CDC Urges Americans To Stay Up-To-Date On Measles Vaccinations Citing Rise In Cases

While measles is highly preventable through vaccination, falling immunization rates in the U.S. and other countries have led to outbreaks.

The Centers for Disease Control and Prevention on Monday issued an advisory addressed to clinicians and public health officials to note a recorded increase in global and U.S. measles cases since the start of the year, and repeat its call for vaccinations against the disease.

The public health agency urged Americans to make sure children over the age of 1 are up-to-date on their measles-mumps-rubella (MMR) vaccinations to prevent infections and reduce the risk of community transmission of the highly contagious disease. The CDC added that children from 6 to 11 months old who plan to travel internationally should receive one dose of the MMR vaccine prior to departure.

While measles is highly preventable through vaccination, falling immunization rates in the U.S. and other countries have led to outbreaks in most years, despite the fact that the U.S. declared it had eliminated measles in 2000.

“From January 1 to March 14, 2024, CDC has been notified of 58 confirmed U.S. cases of measles across 17 jurisdictions, including seven outbreaks in seven jurisdictions compared to 58 total cases and four outbreaks reported the entire year in 2023,” the advisory reads.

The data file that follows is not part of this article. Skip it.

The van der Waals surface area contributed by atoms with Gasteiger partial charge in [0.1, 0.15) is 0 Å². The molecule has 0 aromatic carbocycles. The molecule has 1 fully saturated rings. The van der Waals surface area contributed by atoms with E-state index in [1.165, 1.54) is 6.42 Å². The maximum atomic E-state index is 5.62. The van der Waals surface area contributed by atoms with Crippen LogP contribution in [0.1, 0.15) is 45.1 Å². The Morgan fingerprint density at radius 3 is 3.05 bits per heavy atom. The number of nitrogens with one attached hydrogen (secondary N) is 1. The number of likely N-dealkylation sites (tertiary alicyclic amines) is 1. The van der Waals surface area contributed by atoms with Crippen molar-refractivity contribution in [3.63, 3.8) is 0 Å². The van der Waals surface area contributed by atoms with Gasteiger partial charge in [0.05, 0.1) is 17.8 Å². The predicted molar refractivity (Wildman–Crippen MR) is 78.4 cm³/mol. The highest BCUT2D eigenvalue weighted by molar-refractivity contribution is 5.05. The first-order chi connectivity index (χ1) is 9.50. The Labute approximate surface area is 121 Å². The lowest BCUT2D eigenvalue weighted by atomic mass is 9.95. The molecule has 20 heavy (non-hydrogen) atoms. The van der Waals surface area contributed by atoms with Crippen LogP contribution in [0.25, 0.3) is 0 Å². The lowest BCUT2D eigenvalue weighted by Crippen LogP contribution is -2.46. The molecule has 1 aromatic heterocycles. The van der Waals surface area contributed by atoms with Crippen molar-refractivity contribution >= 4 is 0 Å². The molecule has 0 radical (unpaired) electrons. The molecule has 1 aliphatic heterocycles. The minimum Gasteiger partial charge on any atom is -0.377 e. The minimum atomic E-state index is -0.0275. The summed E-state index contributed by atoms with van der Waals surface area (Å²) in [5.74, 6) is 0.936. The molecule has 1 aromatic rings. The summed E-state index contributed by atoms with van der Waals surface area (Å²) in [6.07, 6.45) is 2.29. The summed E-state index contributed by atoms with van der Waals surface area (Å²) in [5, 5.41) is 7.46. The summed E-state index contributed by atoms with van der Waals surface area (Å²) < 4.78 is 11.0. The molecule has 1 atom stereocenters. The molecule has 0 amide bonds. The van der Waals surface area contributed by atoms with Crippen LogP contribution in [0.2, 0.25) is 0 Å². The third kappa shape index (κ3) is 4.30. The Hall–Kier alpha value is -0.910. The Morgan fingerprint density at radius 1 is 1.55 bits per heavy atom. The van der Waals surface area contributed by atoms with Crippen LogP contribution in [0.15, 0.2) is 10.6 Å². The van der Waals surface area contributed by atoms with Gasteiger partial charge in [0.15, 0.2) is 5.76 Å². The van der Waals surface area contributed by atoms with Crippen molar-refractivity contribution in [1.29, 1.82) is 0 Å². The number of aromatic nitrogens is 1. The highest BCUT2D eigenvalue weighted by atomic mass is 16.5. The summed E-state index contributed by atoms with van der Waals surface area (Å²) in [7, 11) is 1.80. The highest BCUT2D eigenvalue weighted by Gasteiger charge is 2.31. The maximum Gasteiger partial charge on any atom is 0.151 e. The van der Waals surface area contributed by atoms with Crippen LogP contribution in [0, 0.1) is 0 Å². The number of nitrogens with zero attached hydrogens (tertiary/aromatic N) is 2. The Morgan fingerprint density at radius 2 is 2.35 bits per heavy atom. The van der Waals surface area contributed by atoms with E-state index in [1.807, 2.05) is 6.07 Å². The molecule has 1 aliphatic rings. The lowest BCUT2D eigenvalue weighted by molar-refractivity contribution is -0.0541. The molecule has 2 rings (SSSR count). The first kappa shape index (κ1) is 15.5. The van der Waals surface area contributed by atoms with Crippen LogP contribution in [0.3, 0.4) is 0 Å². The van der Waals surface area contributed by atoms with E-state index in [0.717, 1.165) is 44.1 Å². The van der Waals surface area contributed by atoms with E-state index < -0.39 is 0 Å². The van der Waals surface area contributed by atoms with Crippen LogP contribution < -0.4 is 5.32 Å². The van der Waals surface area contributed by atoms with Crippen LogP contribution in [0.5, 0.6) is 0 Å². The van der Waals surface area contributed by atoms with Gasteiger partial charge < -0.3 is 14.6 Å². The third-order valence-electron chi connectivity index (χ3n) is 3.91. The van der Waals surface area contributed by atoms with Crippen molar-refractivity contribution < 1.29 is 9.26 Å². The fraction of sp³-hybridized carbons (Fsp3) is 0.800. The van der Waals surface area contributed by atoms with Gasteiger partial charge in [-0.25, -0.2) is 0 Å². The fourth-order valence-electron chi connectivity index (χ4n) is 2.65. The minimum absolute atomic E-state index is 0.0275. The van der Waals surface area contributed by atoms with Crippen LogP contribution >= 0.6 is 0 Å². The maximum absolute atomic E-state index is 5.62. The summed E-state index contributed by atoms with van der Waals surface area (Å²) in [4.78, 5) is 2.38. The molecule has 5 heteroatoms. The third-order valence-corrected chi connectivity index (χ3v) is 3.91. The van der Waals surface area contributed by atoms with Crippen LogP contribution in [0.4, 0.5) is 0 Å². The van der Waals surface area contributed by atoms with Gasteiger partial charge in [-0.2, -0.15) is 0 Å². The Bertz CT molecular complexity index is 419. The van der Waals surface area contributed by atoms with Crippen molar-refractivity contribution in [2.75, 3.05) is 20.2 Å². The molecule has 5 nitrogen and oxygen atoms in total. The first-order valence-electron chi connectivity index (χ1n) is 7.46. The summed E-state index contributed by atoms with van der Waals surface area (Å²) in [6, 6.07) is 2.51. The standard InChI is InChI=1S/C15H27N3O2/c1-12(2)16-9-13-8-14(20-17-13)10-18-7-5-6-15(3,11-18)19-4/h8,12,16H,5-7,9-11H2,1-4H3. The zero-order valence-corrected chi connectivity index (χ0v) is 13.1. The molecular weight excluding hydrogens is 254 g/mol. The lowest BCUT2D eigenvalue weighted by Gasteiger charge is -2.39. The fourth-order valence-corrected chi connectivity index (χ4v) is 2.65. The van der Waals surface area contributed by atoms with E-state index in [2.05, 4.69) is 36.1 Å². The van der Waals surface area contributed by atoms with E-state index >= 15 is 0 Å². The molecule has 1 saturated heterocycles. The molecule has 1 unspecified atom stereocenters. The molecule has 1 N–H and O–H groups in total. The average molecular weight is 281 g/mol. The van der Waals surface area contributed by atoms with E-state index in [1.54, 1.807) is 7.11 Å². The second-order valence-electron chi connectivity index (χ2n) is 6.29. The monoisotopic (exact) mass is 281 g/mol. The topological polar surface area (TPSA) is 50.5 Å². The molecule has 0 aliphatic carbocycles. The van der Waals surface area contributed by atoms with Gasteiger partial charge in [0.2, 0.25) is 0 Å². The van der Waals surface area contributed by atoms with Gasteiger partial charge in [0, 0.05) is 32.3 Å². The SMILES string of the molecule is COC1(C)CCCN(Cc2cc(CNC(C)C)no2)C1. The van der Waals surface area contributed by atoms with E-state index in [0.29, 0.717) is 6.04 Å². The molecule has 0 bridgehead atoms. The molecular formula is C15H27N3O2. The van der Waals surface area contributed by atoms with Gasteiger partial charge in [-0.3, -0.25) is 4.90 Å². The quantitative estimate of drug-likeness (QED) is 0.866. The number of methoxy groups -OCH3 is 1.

About 93% of cases reported this year were connected to travel, the majority of which were recorded among children who had not received their MMR vaccinations.

Still, the CDC noted that the risk of a widespread outbreak is low in the U.S. given most of the population has immunity against the disease, but “pockets of low coverage leave some communities at higher risk for outbreaks.”

Measles carries the risk of major health complications, including pneumonia and even death, especially among those who have not been vaccinated against the disease. It also has the potential to spread really fast as the CDC notes it takes just one person to infect nine out of 10 people who they come into close contact with.

Vaccine coverage of U.S. kindergarteners with regards to measles has fallen in recent years with the CDC estimating that about 250,000 children have been vulnerable to the disease each year since 2021.

In the 2022 to 2023 academic year, under 95% of schoolchildren in 36 states and Washington, D.C., had been vaccinated against measles.

Meanwhile, last month, an elementary school in South Florida reported multiple cases of measles after the CDC had urged health care providers across the country to be “on alert” for potential cases. Out of the Florida school’s 1,100 students, 86 had not received the MMR vaccine, CBS News reported.

The U.S. is far from the only country reporting outbreaks as Austria, the Philippines, Romania and the U.K. have also had similar waves.

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